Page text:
The Piecewise Linear Voltage Source needs a writeup for these forms:

PWL (0 0 +0.1 1 +0.1 0 +0.1 1 +0.1 0 +0.1 0.5) ; PWL with incremental time (+) format
PWL repeat for 7 file=pwl_data.txt endrepeat repeat for 6 file=pwl_data2.txt endrepeat
PWL repeat forever file=pwl_data.txt endrepeat
PWL value_scale_factor=0.5 time_scale_factor=0.7 FILE=pwl_data.txt 
* Scale the time and voltage values of a file
PWL file=pwl_data.txt trigger V(trig)>0

Note that the Trigger is actually an enable output while true function.

Other Stuff I Forgot

... should be added here or given its own section if warranted.

LTspice has a cleaner syntax for voltage controlled switches, but has no problem with any PSpice voltage controlled switch syntax.

LTspice can execute behavioral sources in either 2G6, PSpice, or Berkeley SPICE syntax in addition to its own enlarged set of behavioral language.

It's not in the .model section of the Help file, but LTspice seems to recognize standard model statements for resistors (RES) and capacitors (CAP), but not inductors (IND).

As in many other SPICE simulators, "RES" and "CAP" are allowed as model keywords.  For example, with the following line of spicetext

.model X7R cap (T_measured=20 Tc1=0 Tc2=-19u)

on a schematic, if a capacitor then has "X7R" entered into its "SpiceModel" field (via ctrl-right mouse click) its base value will be multiplied by the following temperature factor, TF

TF = 1 + Tc1*(T-Tmeasured) + Tc2*(T-Tmeasured)**2
where T = the global temperature TEMP or the local instance if specified.

I haven't checked if higher order factors are accepted or if voltage or current factors can be used (they work for some other SPICEs).

The Help file specifies the optional instance of [temp=<value>] syntax for resistors, capacitors and inductors, but only for capacitors does it define this as "instance temperature (for tempcos in a corresponding .model statement)," although nothing further about the model syntax is mentioned.

The help file does not document the "noiseless" control parameter which applies to the resistance in many LTspice circuit elements with resistive elements (resistors, switches, RC lines, others).  As its name suggests, this parameter blocks its applicable element's contribution to noise calculations.

The Behavioral Resistor

Create a behavioral resistor by right-mouse-button clicking on its Value field and edit its value to read: R=<expression>.  This feature is undocumented, but is considered permissible to use.  The expression syntax is the same as for a general behavioral source (see B-sources in Help).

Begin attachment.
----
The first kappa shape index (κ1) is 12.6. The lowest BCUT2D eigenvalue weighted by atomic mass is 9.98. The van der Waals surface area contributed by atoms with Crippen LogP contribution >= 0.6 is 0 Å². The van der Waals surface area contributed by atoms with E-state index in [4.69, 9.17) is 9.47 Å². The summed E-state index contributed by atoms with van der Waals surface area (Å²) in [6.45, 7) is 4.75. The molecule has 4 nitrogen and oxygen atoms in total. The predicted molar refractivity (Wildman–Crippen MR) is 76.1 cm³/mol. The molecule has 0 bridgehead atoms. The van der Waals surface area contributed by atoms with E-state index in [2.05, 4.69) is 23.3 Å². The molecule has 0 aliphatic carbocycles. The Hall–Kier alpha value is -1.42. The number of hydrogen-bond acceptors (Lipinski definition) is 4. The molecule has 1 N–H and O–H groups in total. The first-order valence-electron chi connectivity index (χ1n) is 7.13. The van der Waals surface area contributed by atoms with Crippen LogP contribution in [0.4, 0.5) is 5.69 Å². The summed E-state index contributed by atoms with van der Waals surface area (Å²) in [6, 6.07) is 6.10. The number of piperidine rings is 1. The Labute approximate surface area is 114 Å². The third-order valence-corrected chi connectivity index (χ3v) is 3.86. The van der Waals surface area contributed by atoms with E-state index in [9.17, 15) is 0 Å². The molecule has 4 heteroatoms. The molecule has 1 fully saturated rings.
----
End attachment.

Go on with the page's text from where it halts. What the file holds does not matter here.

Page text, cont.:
The resistance must not go to zero and negative values can lead to convergence problems, so it is advisable to restrict its values to within a meaningful range as per the following Value example:

R = limit(1,100k,V(1,2)*I(V1)) ; R stays between 1 ohm and 100k

To plot an I-V curve, start by using the differential cursor to plot the voltage across the resistor.  First click and hold down the left-mouse-button (red probe icon) on one side of the resistor and then drag and drop the black probe icon on the other side.  Finish by dragging the mouse pointer over the x-axis (a ruler icon will appear) and the click the left mouse button to bring up the Horizontal Axis menu.  Change the Quantity Plotted from "time" to "I(R1)" (assuming R1 is your behavioral resistor).

There are a whole lot of .option parameters and other control parameters (mostly legacy from SPICE 2 and Pspice) that should be documented (a few probably actually could be useful).

Anyone else recall something?

.OPTIONS See message #20174

A-Devices See message #19378

Lossy Transmission Lines

There are two undocumented lossy transmission line models implemented in LTspice.  One is CPL model (P device), and the other is TXL model (Y device).

The undocumented CPL is a KSPICE-like element, which in theory should be similar to the RLGC model, but without frequency dependent loss (neither skin effect and nor frequency dependent dielectric loss).  It also has at least one bug causing an incorrect output voltage offset (a workaround is to only use signals with no dc offset).

Below are example netlists from Kspice, which have been translated as required (very little) into LTspice syntax.

****** test circuit for CPL transmission line simulation *******
M1   0 268 299 0 MN0P9 w=18u l=1u
M2 299 267 748 0 MN0P9 w=18u l=1u
M3   0 168 648 0 MN0P9 w=18u l=0u9
M4   1 268 748 1 MP1P0 w=36u l=1u
M5   1 267 748 1 MP1P0 w=36u l=1u
M6   1 168 648 1 MP1P0 w=36u l=1u
CN648 648 0 25f4
CN651 651 0 7f4
CN748 748 0 25f4
CN751 751 0 9f4
CN299 299 0 5f4
P1 648 748 0 651 751 0 Pline
vdd  1 0 DC 5
Vk 267 0 DC 5
*Vs 168 0 PWL (4 15n9 0 16n1 5 31n9 5 32n1 0)
*Vs 268 0 PWL (4 15n9 0 16n1 5 31n9 5 32n1 0)
Vs1 168 0 Pulse (0 5 15n9 0n2 0n2 15n8 60n)
Vs2 268 0 Pulse (0 5 15n9 0n2 0n2 15n8 60n)
.tran 0n2 47n9 0 1n
.model Pline CPL
+ R=0.2 0 0.2
+ L=9n13 3n3 9n13
+ G=0 0 0
+ C=365f -90f 365f
+ Length=24
********************** MODEL SPECIFICATION **********************
.model MN0P9 NMOS Vto=0.8 Kp=48u Gamma=0.30 Phi=0.55 Lambda=0
+ Cgso=0 Cgdo=0 Cj=0 Cjsw=0 Tox=18u Ld=0
.model MP1P0 PMOS Vto=-0.8 Kp=21u Gamma=0.45 Phi=0.61 Lambda=0
+ Cgso=0 Cgdo=0 Cj=0 Cjsw=0 Tox=18u Ld=0

******* test circuit for TXL transmission line simulation *******
M5 0 168 2 0 MN0P9 w=18u l=0u9
M6 1 168 2 1 MP1P0 w=36u l=1u
Cn2 2 0 25f4
Cn3 3 0 7f4
Y1 2 0 3 0 Ymod
Vdd 1 0 dc 5.0
Vs 168 0 Pulse (0 5 15n9 0n2 0n2 15n8 32n)
*Vs 168 0 PWL(15n9 0 16n1 5 31n9 5 32n1 0)
.tran 0n2 47n 0 0n1
.model MN0P9 NMOS Vto=0.8 Kp=48u Gamma=0.3 Phi=0.55 Lambda=0
+ Cgso=0 Cgdo=0 Cj=0 Cjsw=0 Tox=18u Ld=0
.model MP1P0 PMOS Vto=-0.8 Kp=21u Gamma=0.45 Phi=0.61 Lambda=0
+ Cgso=0 Cgdo=0 Cj=0 Cjsw=0 Tox=18u Ld=0
.model Ymod Txl R=12.45 L=9u G=0 C=0p47 Length=16

Miscellaneous Hints and Tricks

Schematic Editor Key Combinations:

  • Shift-Ctrl-Alt-R: Permanently renumbers all reference designators within the schematic
  • Shift-Ctrl-Alt-H: Temporarily highlights all hidden text within the schematic

There's a new option called tseed that lets you seed the integrator with a specific timestep guess.  Just add the SPICE directive ".options tseed=100n" to your schematic (see section on .options).